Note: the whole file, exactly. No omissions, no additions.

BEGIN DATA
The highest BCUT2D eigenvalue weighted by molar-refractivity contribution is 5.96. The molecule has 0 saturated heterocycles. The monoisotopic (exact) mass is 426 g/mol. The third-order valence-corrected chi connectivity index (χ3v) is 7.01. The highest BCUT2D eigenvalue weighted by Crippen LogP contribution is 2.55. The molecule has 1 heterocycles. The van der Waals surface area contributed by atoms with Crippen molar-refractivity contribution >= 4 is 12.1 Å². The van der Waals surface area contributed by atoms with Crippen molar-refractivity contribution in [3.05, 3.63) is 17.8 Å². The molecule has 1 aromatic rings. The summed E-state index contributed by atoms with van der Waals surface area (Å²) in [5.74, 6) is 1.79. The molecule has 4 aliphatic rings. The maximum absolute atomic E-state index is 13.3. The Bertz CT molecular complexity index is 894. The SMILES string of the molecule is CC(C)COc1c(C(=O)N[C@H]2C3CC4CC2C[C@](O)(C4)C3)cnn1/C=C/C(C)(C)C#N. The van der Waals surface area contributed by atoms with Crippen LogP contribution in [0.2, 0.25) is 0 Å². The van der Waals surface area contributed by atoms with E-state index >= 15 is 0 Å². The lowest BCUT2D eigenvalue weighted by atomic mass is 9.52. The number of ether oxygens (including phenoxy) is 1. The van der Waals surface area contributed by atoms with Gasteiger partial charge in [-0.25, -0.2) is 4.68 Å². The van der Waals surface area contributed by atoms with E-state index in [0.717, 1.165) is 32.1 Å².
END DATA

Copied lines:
The highest BCUT2D eigenvalue weighted by molar-refractivity contribution is 5.96. The molecule has 0 saturated heterocycles. The monoisotopic (exact) mass is 426 g/mol. The third-order valence-corrected chi connectivity index (χ3v) is 7.01. The highest BCUT2D eigenvalue weighted by Crippen LogP contribution is 2.55. The molecule has 1 heterocycles. The van der Waals surface area contributed by atoms with Crippen molar-refractivity contribution >= 4 is 12.1 Å². The van der Waals surface area contributed by atoms with Crippen molar-refractivity contribution in [3.05, 3.63) is 17.8 Å². The molecule has 1 aromatic rings. The summed E-state index contributed by atoms with van der Waals surface area (Å²) in [5.74, 6) is 1.79. The molecule has 4 aliphatic rings. The maximum absolute atomic E-state index is 13.3. The Bertz CT molecular complexity index is 894. The SMILES string of the molecule is CC(C)COc1c(C(=O)N[C@H]2C3CC4CC2C[C@](O)(C4)C3)cnn1/C=C/C(C)(C)C#N. The van der Waals surface area contributed by atoms with Crippen LogP contribution in [0.2, 0.25) is 0 Å². The van der Waals surface area contributed by atoms with E-state index >= 15 is 0 Å². The lowest BCUT2D eigenvalue weighted by atomic mass is 9.52. The number of ether oxygens (including phenoxy) is 1. The van der Waals surface area contributed by atoms with Gasteiger partial charge in [-0.25, -0.2) is 4.68 Å². The van der Waals surface area contributed by atoms with E-state index in [0.717, 1.165) is 32.1 Å².